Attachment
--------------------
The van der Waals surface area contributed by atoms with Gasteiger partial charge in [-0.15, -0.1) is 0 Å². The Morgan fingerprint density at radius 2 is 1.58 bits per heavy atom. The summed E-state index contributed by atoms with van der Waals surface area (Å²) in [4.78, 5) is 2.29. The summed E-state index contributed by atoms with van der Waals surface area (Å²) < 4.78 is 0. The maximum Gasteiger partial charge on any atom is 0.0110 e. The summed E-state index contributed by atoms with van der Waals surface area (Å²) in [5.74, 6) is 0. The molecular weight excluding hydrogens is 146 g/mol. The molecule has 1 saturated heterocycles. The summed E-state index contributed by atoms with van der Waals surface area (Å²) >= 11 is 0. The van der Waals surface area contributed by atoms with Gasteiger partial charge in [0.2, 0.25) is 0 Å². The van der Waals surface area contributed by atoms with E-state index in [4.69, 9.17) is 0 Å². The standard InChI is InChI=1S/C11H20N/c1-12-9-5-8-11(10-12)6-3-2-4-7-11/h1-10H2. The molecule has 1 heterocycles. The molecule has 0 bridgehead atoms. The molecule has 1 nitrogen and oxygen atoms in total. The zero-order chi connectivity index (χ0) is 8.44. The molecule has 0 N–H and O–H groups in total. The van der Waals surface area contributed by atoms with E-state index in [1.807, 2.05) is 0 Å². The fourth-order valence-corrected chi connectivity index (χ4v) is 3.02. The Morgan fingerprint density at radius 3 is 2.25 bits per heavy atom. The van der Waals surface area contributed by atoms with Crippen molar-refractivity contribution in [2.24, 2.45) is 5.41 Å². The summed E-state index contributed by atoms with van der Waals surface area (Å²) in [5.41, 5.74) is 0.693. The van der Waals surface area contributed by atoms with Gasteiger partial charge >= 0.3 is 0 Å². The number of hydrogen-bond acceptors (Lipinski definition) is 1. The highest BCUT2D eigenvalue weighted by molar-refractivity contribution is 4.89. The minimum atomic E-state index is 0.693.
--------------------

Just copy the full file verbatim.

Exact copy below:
The van der Waals surface area contributed by atoms with Gasteiger partial charge in [-0.15, -0.1) is 0 Å². The Morgan fingerprint density at radius 2 is 1.58 bits per heavy atom. The summed E-state index contributed by atoms with van der Waals surface area (Å²) in [4.78, 5) is 2.29. The summed E-state index contributed by atoms with van der Waals surface area (Å²) < 4.78 is 0. The maximum Gasteiger partial charge on any atom is 0.0110 e. The summed E-state index contributed by atoms with van der Waals surface area (Å²) in [5.74, 6) is 0. The molecular weight excluding hydrogens is 146 g/mol. The molecule has 1 saturated heterocycles. The summed E-state index contributed by atoms with van der Waals surface area (Å²) >= 11 is 0. The van der Waals surface area contributed by atoms with Gasteiger partial charge in [0.2, 0.25) is 0 Å². The van der Waals surface area contributed by atoms with E-state index in [4.69, 9.17) is 0 Å². The standard InChI is InChI=1S/C11H20N/c1-12-9-5-8-11(10-12)6-3-2-4-7-11/h1-10H2. The molecule has 1 heterocycles. The molecule has 0 bridgehead atoms. The molecule has 1 nitrogen and oxygen atoms in total. The zero-order chi connectivity index (χ0) is 8.44. The molecule has 0 N–H and O–H groups in total. The van der Waals surface area contributed by atoms with E-state index in [1.807, 2.05) is 0 Å². The fourth-order valence-corrected chi connectivity index (χ4v) is 3.02. The Morgan fingerprint density at radius 3 is 2.25 bits per heavy atom. The van der Waals surface area contributed by atoms with Crippen molar-refractivity contribution in [2.24, 2.45) is 5.41 Å². The summed E-state index contributed by atoms with van der Waals surface area (Å²) in [5.41, 5.74) is 0.693. The van der Waals surface area contributed by atoms with Gasteiger partial charge >= 0.3 is 0 Å². The number of hydrogen-bond acceptors (Lipinski definition) is 1. The highest BCUT2D eigenvalue weighted by molar-refractivity contribution is 4.89. The minimum atomic E-state index is 0.693.